This configuration is often refererd to as 'impedance balanced' to differentiate it from the 'equal and opposite format', and it is becoming increasingly popular with manufacturers for several reasons. Firstly, it can be configured so that the signal level remains the same whether the balanced output is connected to a balanced input or an unbalanced one.
Secondly, it exhibits 3dB less inherent noise than the dual active arrangement (because there is only one gain stage involved instead of two).
And thirdly it is cheaper to implement than the dual active arrangement (because it requires only half the components).
So to sum up, the advantage of the balanced interface is that the wanted signal can always be separated from the unwanted interference signal -- but the whole thing relies NOT on the fact that the two signal wires carry equal and opposite signal voltages (because they don't have to be formatted that way, as I have shown) BUT because the impedances to ground for each signal wire are identical or balanced.
The theory is based on the Wheatstone Bridge if you want to investigate further.
Finally, it's probably worth mentioning that the signal wires in a balanced cable are twisted so that electromagnetic induction from nearby magnetic fields (such as from mains cables or transformers) cancels out over a short length of cable. Starquad cables manage better EMI rejection because the twist is tighter and there are four cores wired in opposite pairs to imporve the cancellation effect. The cable screen has little effect on EM interference, while the signal wire twisting has little effect on RF interference. Both are needed and serve different roles.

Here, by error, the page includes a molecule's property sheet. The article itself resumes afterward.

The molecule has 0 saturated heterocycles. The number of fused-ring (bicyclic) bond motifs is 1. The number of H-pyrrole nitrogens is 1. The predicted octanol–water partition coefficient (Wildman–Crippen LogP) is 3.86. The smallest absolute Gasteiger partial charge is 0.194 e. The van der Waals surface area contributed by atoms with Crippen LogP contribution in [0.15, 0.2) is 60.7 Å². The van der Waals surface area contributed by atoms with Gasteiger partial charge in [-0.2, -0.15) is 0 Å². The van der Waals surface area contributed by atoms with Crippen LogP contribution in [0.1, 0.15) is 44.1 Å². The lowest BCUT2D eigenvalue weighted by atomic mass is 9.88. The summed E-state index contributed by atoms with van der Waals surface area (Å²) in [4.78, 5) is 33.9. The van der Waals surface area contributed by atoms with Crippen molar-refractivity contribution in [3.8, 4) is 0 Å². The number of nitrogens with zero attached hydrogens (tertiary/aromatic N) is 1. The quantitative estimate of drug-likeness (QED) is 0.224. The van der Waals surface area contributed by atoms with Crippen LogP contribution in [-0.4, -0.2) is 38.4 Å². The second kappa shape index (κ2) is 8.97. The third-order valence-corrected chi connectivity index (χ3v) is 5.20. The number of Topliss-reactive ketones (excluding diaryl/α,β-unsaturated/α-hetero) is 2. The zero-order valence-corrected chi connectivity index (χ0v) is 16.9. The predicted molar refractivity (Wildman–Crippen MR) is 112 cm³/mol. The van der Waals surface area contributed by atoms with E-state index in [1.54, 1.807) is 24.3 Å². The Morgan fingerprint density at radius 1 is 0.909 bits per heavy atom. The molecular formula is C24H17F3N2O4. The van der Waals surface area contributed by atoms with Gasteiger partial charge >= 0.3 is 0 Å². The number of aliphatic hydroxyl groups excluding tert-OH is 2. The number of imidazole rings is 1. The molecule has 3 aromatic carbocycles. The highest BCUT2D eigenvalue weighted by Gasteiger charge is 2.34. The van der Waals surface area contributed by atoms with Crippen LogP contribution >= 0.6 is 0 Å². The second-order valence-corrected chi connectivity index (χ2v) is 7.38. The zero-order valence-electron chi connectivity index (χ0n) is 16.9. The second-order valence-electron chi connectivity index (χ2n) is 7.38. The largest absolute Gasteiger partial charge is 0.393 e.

To answer the original question, "Does plugging a mic into a balanced ruin the mic, or does plugging it into unbalanced ruin it, or does it not matter" The answer is, it doesn't matter. However, phantom powered mics can only be used with a balanced connection because that's the only way phantom power can work, and without phantom power the mic won't work at all. Plugging the mic into an unbalanced input won't harm the mic, but it won't work either.
Plugging a non-powered mic into an unbalanced input will simply unbalance the output of the mic. No harm done and the mic will work... maybe it won't sound as good as it could, but it will still work.
Hope that helps -- sorry for the verbose reply, but it is inherently a slightly more complicated story than most people know or understand.
Just remember that 'balanced' means balanced impedance, not 'equal and opposite' signals. The latter might not exist but the system still works to reject interference. If the impedances aren't balanced it simply won't reject interference.